1-4 of 4 results  for:

  • Instrument Maker x
  • 17th c./Early to mid-Baroque (1600-1700) x
Clear all

Article

Karl-Ernst Bergunder

revised by Peter Wollny

(b Grossfurra, Thuringia, Oct 25, 1643; d Gotha, Feb 20, 1676). German composer and writer. After initially going to school in his native town he was sent in 1656 to Eisenach for three years. There he attended the town school, the staff of which included Theodor Schuchardt, a highly respected teacher of music and Latin. From 1659 to 1662 Agricola studied for his school-leaving examination at the Gymnasium of Gotha; the headmaster there was Andreas Reyher, who was the co-author of the Gothaer Schulmethodus, an educational work which set an example for the teaching of music too. In 1662–3 Agricola studied philosophy at Leipzig University and from 1663 to 1668 theology and philosophy at Wittenberg, where he was awarded a master's degree by the faculty of philosophy. His four recorded scholarly essays dating from this period are lost. He had begun to learn the fundamentals of music during his school years, and he may also have been a pupil of the Kantor of the Thomaskirche, Leipzig, Sebastian Knüpfer. He continued his musical training at Wittenberg, completing the study of composition under the guidance of Italian musicians resident there. Returning to his native Thuringia he was able to turn his musical abilities to good use in the Kapelle of the Schwarzburg-Sondershausen court until in ...

Article

Albert Cohen

(b Chaumont-en-Bassigny, Haute-Marne, c1581; d c1650). French mathematician, engineer and inventor. He lived in Toulouse and Paris. His widespread interests led to the development of novelties in such diverse areas as architecture, language, mnemotechnics and typography. In music he is credited with devising an equal-tempered scale, with adding a seventh syllable (za) to the hexachordal solmization system, with constructing a new type of lute (the Almérie – an anagram of his name), and with proposing a novel musical notation (‘musique almérique’). Although Mersenne (MersenneHU, and in his correspondence) strongly supported Le Maire's ideas, others did not, and controversy regarding his inventions spread throughout France and elsewhere in Europe.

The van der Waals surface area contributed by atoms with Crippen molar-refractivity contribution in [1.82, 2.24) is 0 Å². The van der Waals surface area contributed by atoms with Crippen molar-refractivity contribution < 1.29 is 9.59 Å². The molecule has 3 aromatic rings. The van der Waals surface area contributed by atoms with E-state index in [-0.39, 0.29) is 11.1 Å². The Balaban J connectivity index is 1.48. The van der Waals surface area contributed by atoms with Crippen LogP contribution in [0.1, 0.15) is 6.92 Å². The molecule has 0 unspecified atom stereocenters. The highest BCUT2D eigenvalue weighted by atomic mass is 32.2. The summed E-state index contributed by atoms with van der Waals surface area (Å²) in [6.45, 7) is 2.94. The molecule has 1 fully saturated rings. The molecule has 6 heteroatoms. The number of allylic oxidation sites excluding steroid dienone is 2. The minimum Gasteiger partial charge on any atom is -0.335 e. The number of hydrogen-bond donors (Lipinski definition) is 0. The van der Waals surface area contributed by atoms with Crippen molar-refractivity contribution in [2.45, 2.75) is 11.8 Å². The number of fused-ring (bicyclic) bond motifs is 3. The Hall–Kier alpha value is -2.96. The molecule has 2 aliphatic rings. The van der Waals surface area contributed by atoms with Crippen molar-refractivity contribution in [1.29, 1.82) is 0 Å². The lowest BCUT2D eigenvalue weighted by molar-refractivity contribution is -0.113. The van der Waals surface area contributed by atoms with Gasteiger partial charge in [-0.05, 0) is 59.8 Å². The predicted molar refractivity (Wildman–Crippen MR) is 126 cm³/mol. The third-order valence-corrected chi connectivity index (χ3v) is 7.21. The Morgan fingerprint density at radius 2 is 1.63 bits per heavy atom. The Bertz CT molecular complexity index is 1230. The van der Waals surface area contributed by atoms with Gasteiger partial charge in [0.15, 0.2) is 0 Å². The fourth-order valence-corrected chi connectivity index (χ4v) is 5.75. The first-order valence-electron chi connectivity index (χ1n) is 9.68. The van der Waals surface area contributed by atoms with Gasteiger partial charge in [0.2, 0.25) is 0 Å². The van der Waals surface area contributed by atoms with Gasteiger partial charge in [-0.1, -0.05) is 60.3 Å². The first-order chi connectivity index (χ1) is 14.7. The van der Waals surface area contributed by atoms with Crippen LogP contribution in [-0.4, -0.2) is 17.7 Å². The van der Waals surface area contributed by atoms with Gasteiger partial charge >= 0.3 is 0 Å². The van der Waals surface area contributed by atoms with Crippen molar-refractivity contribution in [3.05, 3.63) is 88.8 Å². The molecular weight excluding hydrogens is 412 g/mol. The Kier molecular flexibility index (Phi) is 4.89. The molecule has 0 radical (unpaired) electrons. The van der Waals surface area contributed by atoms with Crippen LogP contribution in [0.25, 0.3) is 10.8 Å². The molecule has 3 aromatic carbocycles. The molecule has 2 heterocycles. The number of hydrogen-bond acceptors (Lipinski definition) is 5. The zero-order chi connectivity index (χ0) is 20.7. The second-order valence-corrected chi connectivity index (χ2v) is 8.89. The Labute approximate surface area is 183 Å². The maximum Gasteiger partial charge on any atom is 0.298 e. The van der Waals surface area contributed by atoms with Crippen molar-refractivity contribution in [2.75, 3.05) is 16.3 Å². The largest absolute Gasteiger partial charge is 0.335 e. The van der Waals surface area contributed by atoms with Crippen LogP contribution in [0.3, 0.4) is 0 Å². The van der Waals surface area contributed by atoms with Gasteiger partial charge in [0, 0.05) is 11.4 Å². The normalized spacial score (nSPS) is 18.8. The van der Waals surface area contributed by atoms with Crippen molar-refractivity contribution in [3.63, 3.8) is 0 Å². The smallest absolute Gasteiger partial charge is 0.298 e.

A. Pirro: ‘Jean le Maire et l'Almérie’, BSIM, 4 (1908), 479–82 C. de Waard, ed.: Correspondance du P. Marin Mersenne (Paris, 1932–), esp. ix (1965), 563–9 A. Cohen: ‘Jean Le Maire and La Musique Almérique’, ...

Article

Joyce Lindorff

[Sancho]

(b São Martinho do Vale, Barcelos, Nov 1, 1645; d Beijing, Dec 24, 1708). Portuguese organist, theorist and organ builder. He was a Jesuit missionary; his 36-year stay in China produced far-reaching cultural exchange. His accomplishment in music, mathematics and diplomacy led to his being invited to Beijing by Emperor Kangxi. He astounded the emperor with a demonstration of musical notation, repeating Chinese melodies flawlessly after one hearing. Kangxi's subsequent creation of an academy to study ancient Chinese music culminated in the four-volume Lulu Zhengyi (‘A True Doctrine of Music’). A fifth volume, on Western music theory, was begun by Pereira and completed by Teodorico Pedrini, his successor as court musician; the whole was published in Beijing in 1713.

Pereira built several organs in Beijing for the Catholic church and for the emperor, including one which played Chinese songs mechanically. He also wrote Chinese hymns, his only known compositions. At Kangxi's behest Pereira was instrumental in negotiating the ...

Article

Patrizio Barbieri

(b Gunzing, near Lohnsburg am Inn, Germany, Nov 28, 1669, d Mainz, Germany, April 30, 1728). German priest, philosopher, editor of Latin works of Raymond Lull, and inventor of an enharmonic keyboard. While working at the court of Johann Wilhelm, Prince-Elector of the Palatinate, in Düsseldorf, Salzinger invented and built a keyboard (‘Tastatura nova perfecta’) accommodating the division of the octave into 31 equal parts. His enharmonic harpsichord is mentioned by Joseph Paris Feckler, who reports (1713) that a further two had been ordered: one for the Emperor in Augsburg, the other for the Grand Duke of Tuscany, in Florence. Details of this instrument appear in Salzinger’s ‘Revelatio secretorum artis’ (1721), which he published as an introduction to his edition of Lull’s Ars magna et major. This work tells that ‘the Most Serene Elector continuously used this harpsichord for music at court’, and that years earlier the construction of an organ with the same kind of keyboard had begun, only to be halted in ...